Into the World of CMS
“In a changing world, education is the best preparation for being able to adapt.” -Bill Gates
It is only up until recently, relatively speaking, that CMS programs have become easier to use and have become open-source in many cases. Content management systems, or software applications that allow for creation and management of digital content, reached a turning point around 2009. Basic content management was replaced with a desire for personalization, analytics, and content marketing features (Tolvanen, 2013). Before this turning point, many systems became outdated, leading to the term Legacy Systems. In reference to computing, a legacy system refers to an outdated computer system or systems that are no longer applicable to current content (Techopedia, n.d.). For example, in 2011 Windows 9x became a legacy system when Windows XP was released (TechTarget, 2011).
What does content management look like today?
The CMS marketplace is quite a chaotic region consisting of shakeouts, mergers, and acquisitions (CMS Review, 2007). Many installation companies have spent millions on CMS programs only to find that minimal amounts of people use it. While there have been many disasters, there have also been many successes. According to Web Technology Surveys, WordPress is used by 27.4% of all the websites, followed by Joomla with 3.4% and Drupal with 2.2% (Web Technology Surveys, 2009).
WordPress’ development dates back to 2001 (WordPress.org, n.d.). After Matt Mullenweg and Mike Little created WordPress, plugins, theme systems, tagging, notifications, and other features were released in the years to come. It is an open-source platform, user friendly, and flexible for many uses.
Before Joomla, there was Mambo. Miro released Mambo in 2001; however many of the team members eventually wanted more control over the project so many left to start Joomla (Johnson, 2014). Joomla 1.0 was released September 22, 2005 and from there the program continued to grow and versions, 1.5, 1.6, 2.5, and 3.0 became available (Johnson, 2014). Joomla serves its customers by providing the option of free CMS, possesses international languages, includes common features, and is supported by volunteers.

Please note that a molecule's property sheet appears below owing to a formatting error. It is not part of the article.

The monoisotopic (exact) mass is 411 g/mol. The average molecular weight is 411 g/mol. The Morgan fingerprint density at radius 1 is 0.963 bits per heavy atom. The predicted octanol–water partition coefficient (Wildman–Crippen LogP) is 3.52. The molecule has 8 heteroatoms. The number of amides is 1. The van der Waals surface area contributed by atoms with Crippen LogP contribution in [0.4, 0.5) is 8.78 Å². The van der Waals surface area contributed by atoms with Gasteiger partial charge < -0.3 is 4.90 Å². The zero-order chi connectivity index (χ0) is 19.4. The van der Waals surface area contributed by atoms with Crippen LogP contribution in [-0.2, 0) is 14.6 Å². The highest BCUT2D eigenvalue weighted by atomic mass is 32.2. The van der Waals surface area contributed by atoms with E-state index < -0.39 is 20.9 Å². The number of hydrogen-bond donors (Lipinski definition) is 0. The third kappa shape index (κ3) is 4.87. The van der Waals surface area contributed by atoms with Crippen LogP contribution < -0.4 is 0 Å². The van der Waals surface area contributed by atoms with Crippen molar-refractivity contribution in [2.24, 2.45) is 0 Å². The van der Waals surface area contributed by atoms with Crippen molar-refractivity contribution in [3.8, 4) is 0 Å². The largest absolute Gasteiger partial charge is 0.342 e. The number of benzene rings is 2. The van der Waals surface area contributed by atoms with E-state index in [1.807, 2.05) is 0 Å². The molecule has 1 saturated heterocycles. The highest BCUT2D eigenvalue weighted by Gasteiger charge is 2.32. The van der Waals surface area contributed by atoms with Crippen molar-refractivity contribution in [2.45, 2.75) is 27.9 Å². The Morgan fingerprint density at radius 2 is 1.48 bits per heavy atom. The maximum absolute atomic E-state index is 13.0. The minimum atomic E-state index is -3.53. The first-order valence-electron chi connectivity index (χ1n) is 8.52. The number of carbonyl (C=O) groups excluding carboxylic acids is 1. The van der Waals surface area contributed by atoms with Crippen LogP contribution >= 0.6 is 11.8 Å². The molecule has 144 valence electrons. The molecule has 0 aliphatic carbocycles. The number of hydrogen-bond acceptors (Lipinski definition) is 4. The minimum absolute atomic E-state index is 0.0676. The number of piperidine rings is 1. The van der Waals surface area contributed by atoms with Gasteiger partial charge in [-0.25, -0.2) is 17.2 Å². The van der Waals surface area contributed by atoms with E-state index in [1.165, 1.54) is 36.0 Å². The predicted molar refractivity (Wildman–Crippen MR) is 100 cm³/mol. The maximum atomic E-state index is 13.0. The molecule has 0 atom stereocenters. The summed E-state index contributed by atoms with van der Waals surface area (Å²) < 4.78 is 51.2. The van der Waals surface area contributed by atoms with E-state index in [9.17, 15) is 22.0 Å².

In 2000, Drupal was the result of two University Antwerp students, Dries Buytaert and Hans Snijder. The wireless bridge was set up between their dorms. After Dries graduated he put their internal site online as drop.org. Later on in 2001, Dries released the software behind drop.org and he called the software Drupal from the Dutch word meaning drop (Drupal, n.d.). There is no cost to use the software and it is under the GNC Public License, which means it is free to download, modify, and use.
A Prediction Regarding The Future of Content Management Systems
As the Internet continues to grow and expand as more digital content fills the cyber world, there will always be more problems and jobs to solve those issues. There will be a need for specialists in text, video, as well as other content types (Gilbane, 2016) and who knows, maybe there will be a need for a new type of content management system as technology evolves. As of right now though, there is no reason to start a from-scratch CMS project as it is in the better interest of time to use and modify other open-source CMS programs. This will get the job done.
Want To Learn More About Content Management Systems?
Check out this informative video by lynda.com.
CMS Review. (2007). Brief history of the cms marketplace. Retrieved from http://www.cmsreview.com/history.html
Drupal. (n.d.). Our history. Retrieved from https://www.drupal.org/about/history
Gilbane, F. (2016). What’s next for content management. Retrieved from http://www.econtentmag.com/Articles/Editorial/Commentary/Whats-Next-for-Content-Management-112164.htm
Johnson, S. (2014). History of Joomla. Retrieved from https://www.intownwebdesign.com/joomla/history-of-joomla.html
Techopedia. (n.d.). Legacy systems. Retrieved from https://www.techopedia.com/definition/635/legacy-system
TechTarget. (2011). Retrieved from http://whatis.techtarget.com/definition/legacy-platform-legacy-operating-system
Tolvanen, P. (2013). Future, present, and history of cmss as told by cms expert deane barker. Retrieved from https://northpatrol.com/2013/11/11/future-present-and-history-of-cmss-as-told-by-cms-expert-deane-barker/
Web Technology Surveys. (2009). Usage of content management systems. Retrieved from https://w3techs.com/technologies/overview/content_management/all
WordPress.org. (n.d.) History. Retrieved from https://codex.wordpress.org/History